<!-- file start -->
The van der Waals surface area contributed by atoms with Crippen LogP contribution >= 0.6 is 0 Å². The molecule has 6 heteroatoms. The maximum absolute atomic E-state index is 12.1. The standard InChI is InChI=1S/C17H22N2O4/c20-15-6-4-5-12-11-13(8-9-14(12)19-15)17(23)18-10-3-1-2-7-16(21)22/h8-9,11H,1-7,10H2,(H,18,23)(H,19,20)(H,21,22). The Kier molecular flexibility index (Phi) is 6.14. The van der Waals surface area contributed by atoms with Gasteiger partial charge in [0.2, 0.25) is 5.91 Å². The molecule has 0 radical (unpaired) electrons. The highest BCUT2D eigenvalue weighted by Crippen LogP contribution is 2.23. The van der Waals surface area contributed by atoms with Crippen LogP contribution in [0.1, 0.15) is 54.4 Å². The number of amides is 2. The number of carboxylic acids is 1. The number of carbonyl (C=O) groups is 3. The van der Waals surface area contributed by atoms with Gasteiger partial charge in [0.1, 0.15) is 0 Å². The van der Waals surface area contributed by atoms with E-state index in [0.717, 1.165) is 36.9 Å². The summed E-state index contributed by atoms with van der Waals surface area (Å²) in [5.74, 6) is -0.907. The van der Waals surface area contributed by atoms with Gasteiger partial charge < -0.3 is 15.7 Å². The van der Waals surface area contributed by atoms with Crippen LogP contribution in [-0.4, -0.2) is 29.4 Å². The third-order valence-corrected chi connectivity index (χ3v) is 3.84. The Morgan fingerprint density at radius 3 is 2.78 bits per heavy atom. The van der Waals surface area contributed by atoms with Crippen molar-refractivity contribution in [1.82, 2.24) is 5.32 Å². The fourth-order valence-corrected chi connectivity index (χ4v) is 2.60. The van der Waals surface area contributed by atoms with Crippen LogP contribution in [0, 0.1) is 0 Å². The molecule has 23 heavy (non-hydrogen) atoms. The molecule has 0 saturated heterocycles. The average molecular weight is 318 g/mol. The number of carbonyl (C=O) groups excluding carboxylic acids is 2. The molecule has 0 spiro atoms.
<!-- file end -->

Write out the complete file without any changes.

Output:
The van der Waals surface area contributed by atoms with Crippen LogP contribution >= 0.6 is 0 Å². The molecule has 6 heteroatoms. The maximum absolute atomic E-state index is 12.1. The standard InChI is InChI=1S/C17H22N2O4/c20-15-6-4-5-12-11-13(8-9-14(12)19-15)17(23)18-10-3-1-2-7-16(21)22/h8-9,11H,1-7,10H2,(H,18,23)(H,19,20)(H,21,22). The Kier molecular flexibility index (Phi) is 6.14. The van der Waals surface area contributed by atoms with Gasteiger partial charge in [0.2, 0.25) is 5.91 Å². The molecule has 0 radical (unpaired) electrons. The highest BCUT2D eigenvalue weighted by Crippen LogP contribution is 2.23. The van der Waals surface area contributed by atoms with Crippen LogP contribution in [0.1, 0.15) is 54.4 Å². The number of amides is 2. The number of carboxylic acids is 1. The number of carbonyl (C=O) groups is 3. The van der Waals surface area contributed by atoms with Gasteiger partial charge in [0.1, 0.15) is 0 Å². The van der Waals surface area contributed by atoms with E-state index in [0.717, 1.165) is 36.9 Å². The summed E-state index contributed by atoms with van der Waals surface area (Å²) in [5.74, 6) is -0.907. The van der Waals surface area contributed by atoms with Gasteiger partial charge < -0.3 is 15.7 Å². The van der Waals surface area contributed by atoms with Crippen LogP contribution in [-0.4, -0.2) is 29.4 Å². The third-order valence-corrected chi connectivity index (χ3v) is 3.84. The Morgan fingerprint density at radius 3 is 2.78 bits per heavy atom. The van der Waals surface area contributed by atoms with Crippen molar-refractivity contribution in [1.82, 2.24) is 5.32 Å². The fourth-order valence-corrected chi connectivity index (χ4v) is 2.60. The van der Waals surface area contributed by atoms with Crippen LogP contribution in [0, 0.1) is 0 Å². The molecule has 23 heavy (non-hydrogen) atoms. The molecule has 0 saturated heterocycles. The average molecular weight is 318 g/mol. The number of carbonyl (C=O) groups excluding carboxylic acids is 2. The molecule has 0 spiro atoms.